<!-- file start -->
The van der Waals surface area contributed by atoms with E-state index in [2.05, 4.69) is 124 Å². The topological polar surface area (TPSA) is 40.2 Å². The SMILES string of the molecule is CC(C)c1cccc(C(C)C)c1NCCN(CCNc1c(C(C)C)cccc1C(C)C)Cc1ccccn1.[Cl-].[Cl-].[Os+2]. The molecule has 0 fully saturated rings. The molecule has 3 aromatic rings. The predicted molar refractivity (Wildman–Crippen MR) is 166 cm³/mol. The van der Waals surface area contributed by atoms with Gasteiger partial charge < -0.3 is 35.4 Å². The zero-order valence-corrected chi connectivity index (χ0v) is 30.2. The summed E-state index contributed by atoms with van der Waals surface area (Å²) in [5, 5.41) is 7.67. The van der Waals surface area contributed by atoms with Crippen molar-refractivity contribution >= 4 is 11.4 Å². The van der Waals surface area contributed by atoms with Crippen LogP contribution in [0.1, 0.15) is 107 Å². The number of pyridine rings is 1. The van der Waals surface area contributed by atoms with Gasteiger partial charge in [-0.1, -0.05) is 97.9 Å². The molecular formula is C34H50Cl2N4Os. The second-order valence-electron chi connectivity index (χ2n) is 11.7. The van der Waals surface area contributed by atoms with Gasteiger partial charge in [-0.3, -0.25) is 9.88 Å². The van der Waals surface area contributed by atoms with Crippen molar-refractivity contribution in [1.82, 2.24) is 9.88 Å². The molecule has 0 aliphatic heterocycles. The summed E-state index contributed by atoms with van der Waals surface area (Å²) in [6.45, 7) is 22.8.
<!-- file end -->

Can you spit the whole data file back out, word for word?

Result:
The van der Waals surface area contributed by atoms with E-state index in [2.05, 4.69) is 124 Å². The topological polar surface area (TPSA) is 40.2 Å². The SMILES string of the molecule is CC(C)c1cccc(C(C)C)c1NCCN(CCNc1c(C(C)C)cccc1C(C)C)Cc1ccccn1.[Cl-].[Cl-].[Os+2]. The molecule has 0 fully saturated rings. The molecule has 3 aromatic rings. The predicted molar refractivity (Wildman–Crippen MR) is 166 cm³/mol. The van der Waals surface area contributed by atoms with Gasteiger partial charge < -0.3 is 35.4 Å². The zero-order valence-corrected chi connectivity index (χ0v) is 30.2. The summed E-state index contributed by atoms with van der Waals surface area (Å²) in [5, 5.41) is 7.67. The van der Waals surface area contributed by atoms with Crippen molar-refractivity contribution >= 4 is 11.4 Å². The van der Waals surface area contributed by atoms with Crippen LogP contribution in [0.1, 0.15) is 107 Å². The number of pyridine rings is 1. The van der Waals surface area contributed by atoms with Gasteiger partial charge in [-0.1, -0.05) is 97.9 Å². The molecular formula is C34H50Cl2N4Os. The second-order valence-electron chi connectivity index (χ2n) is 11.7. The van der Waals surface area contributed by atoms with Gasteiger partial charge in [-0.3, -0.25) is 9.88 Å². The van der Waals surface area contributed by atoms with Crippen molar-refractivity contribution in [1.82, 2.24) is 9.88 Å². The molecule has 0 aliphatic heterocycles. The summed E-state index contributed by atoms with van der Waals surface area (Å²) in [6.45, 7) is 22.8.